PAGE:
By now, I called my dad in Racine for some moral and plumbing support. While he knows only a bit more than I do about plumbing (which is nothing), he's handy and level-headed and graciously offered to help. He got to my house around 5 p.m.

The two of us spent the evening cutting copper, joining pipes, twisting pieces and bouncing back and forth from the hardware store two more times. But we just couldn't get all the pieces to line up, and at about 9 p.m. -- eight hours after this project began -- my dad threw in the towel, pledging to return fresh a few days later.

We jumped back in on Friday afternoon and spent another three hours monkeying around inside this now demolished wall. Finally, we got the faucet pieces into place and turned on the water. Of course, it leaked all over the place.

We shut off the water and started tightening connections, but as one connection tightened, another opened up. By 7:30 p.m., my dad gave up, announcing, understandably, that this project had exhausted all of his plumbing knowledge. He suggested I bite the bullet and call another plumber.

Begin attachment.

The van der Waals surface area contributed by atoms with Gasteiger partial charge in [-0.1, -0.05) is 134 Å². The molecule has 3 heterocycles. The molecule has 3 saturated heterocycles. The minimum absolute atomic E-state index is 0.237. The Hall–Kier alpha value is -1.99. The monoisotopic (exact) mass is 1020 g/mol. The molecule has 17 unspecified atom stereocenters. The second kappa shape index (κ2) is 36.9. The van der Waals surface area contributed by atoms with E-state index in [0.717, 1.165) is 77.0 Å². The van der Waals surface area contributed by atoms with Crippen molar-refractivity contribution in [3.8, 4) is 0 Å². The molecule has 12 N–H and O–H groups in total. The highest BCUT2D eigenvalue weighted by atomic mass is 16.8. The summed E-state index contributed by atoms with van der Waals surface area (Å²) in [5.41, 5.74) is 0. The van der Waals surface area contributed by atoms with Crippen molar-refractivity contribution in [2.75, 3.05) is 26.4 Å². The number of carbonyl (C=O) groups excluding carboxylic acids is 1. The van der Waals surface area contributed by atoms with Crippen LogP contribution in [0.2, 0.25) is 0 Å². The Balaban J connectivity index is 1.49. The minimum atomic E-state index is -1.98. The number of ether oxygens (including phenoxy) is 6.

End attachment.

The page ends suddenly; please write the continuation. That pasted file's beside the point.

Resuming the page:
But I was so close! I took one last look at the guts of the faucet and decided to dive back in. I went back to the hardware store for a fifth (I think -- I lost count) and last time. I called my friend, Chris, who's fairly handy. He dropped what he was doing and calmly helped me measure and cut and sand. Finally, he had shirked his babysitting duties for long enough and had to leave. I assembled the remaining pieces, alone, and crossed my fingers.

I won't lie to you: the pipes leaked just a little bit when I turned on the water. But really, they were just moist, not even dripping. I've heard that sometimes the minerals in tap water can seal little leaks on their own, and sure enough, by the next day, the "pipe sweat" was pretty much dry. It's getting better each day.

I learned a few things from this project. First, I have very few plumbing skills. Second, while I screwed up the project, I can't beat myself up: even a real plumber couldn't get that cartridge out. Third, get references, then details from plumbers before writing checks. And finally, given enough time and patience (and money), these projects are doable. I just hope I'll never have to replace a leaky faucet again.

Andy is the founder and co-owner of OnMilwaukee.com. He returned to Milwaukee in 1996 after living on the East Coast for nine years, where he wrote for The Dallas Morning News Washington Bureau and worked in the White House Office of Communications. He was also Associate Editor of The GW Hatchet, his college newspaper at The George Washington University.

Before launching OnMilwaukee.com in 1998 at age 23, he worked in public relations for two Milwaukee firms, most of the time daydreaming about starting his own publication.

Hobbies include running when he finds the time, fixing the rust on his '75 MGB, mowing the lawn at his cottage in the Northwoods, and making an annual pilgrimage to Phoenix for Brewers Spring Training.